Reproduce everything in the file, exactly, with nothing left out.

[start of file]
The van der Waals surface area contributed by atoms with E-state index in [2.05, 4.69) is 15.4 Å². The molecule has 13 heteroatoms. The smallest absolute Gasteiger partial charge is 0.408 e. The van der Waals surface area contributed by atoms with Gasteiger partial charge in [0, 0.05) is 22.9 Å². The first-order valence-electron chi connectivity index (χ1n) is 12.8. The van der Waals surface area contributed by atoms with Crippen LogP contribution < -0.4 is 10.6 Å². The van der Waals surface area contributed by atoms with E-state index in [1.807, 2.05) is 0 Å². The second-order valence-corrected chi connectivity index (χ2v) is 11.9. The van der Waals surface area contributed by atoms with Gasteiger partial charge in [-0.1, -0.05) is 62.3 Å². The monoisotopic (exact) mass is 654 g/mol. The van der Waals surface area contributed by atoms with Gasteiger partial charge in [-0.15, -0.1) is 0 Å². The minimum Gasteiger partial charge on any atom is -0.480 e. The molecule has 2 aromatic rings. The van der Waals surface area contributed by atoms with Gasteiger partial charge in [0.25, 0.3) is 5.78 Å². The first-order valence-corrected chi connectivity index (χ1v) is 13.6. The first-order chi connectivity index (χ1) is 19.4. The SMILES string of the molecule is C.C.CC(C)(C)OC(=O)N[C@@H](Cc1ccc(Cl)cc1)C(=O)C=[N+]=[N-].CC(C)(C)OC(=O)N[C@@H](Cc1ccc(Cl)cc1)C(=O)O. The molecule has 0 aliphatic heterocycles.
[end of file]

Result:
The van der Waals surface area contributed by atoms with E-state index in [2.05, 4.69) is 15.4 Å². The molecule has 13 heteroatoms. The smallest absolute Gasteiger partial charge is 0.408 e. The van der Waals surface area contributed by atoms with Gasteiger partial charge in [0, 0.05) is 22.9 Å². The first-order valence-electron chi connectivity index (χ1n) is 12.8. The van der Waals surface area contributed by atoms with Crippen LogP contribution < -0.4 is 10.6 Å². The van der Waals surface area contributed by atoms with E-state index in [1.807, 2.05) is 0 Å². The second-order valence-corrected chi connectivity index (χ2v) is 11.9. The van der Waals surface area contributed by atoms with Gasteiger partial charge in [-0.1, -0.05) is 62.3 Å². The monoisotopic (exact) mass is 654 g/mol. The van der Waals surface area contributed by atoms with Gasteiger partial charge in [-0.15, -0.1) is 0 Å². The minimum Gasteiger partial charge on any atom is -0.480 e. The molecule has 2 aromatic rings. The van der Waals surface area contributed by atoms with Gasteiger partial charge in [0.25, 0.3) is 5.78 Å². The first-order valence-corrected chi connectivity index (χ1v) is 13.6. The first-order chi connectivity index (χ1) is 19.4. The SMILES string of the molecule is C.C.CC(C)(C)OC(=O)N[C@@H](Cc1ccc(Cl)cc1)C(=O)C=[N+]=[N-].CC(C)(C)OC(=O)N[C@@H](Cc1ccc(Cl)cc1)C(=O)O. The molecule has 0 aliphatic heterocycles.